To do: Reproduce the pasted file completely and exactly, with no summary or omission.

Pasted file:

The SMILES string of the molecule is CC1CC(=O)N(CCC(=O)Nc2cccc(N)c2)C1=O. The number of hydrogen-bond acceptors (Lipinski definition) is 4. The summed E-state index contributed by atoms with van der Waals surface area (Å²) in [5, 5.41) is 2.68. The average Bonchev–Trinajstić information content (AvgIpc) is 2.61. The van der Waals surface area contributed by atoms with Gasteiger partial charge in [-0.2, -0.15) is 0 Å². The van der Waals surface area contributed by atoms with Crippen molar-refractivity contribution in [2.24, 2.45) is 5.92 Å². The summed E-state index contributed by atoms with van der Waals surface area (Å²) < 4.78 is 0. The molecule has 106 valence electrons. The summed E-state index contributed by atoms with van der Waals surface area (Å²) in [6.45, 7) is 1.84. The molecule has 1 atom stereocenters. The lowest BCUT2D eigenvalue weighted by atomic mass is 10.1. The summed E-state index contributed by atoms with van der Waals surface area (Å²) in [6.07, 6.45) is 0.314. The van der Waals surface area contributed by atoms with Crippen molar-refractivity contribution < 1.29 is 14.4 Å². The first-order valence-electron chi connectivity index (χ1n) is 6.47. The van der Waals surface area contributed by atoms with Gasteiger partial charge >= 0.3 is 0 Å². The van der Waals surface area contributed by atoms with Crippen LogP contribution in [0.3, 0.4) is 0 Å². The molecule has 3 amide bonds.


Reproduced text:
The SMILES string of the molecule is CC1CC(=O)N(CCC(=O)Nc2cccc(N)c2)C1=O. The number of hydrogen-bond acceptors (Lipinski definition) is 4. The summed E-state index contributed by atoms with van der Waals surface area (Å²) in [5, 5.41) is 2.68. The average Bonchev–Trinajstić information content (AvgIpc) is 2.61. The van der Waals surface area contributed by atoms with Gasteiger partial charge in [-0.2, -0.15) is 0 Å². The van der Waals surface area contributed by atoms with Crippen molar-refractivity contribution in [2.24, 2.45) is 5.92 Å². The summed E-state index contributed by atoms with van der Waals surface area (Å²) < 4.78 is 0. The molecule has 106 valence electrons. The summed E-state index contributed by atoms with van der Waals surface area (Å²) in [6.45, 7) is 1.84. The molecule has 1 atom stereocenters. The lowest BCUT2D eigenvalue weighted by atomic mass is 10.1. The summed E-state index contributed by atoms with van der Waals surface area (Å²) in [6.07, 6.45) is 0.314. The van der Waals surface area contributed by atoms with Crippen molar-refractivity contribution < 1.29 is 14.4 Å². The first-order valence-electron chi connectivity index (χ1n) is 6.47. The van der Waals surface area contributed by atoms with Gasteiger partial charge >= 0.3 is 0 Å². The van der Waals surface area contributed by atoms with Crippen LogP contribution in [0.3, 0.4) is 0 Å². The molecule has 3 amide bonds.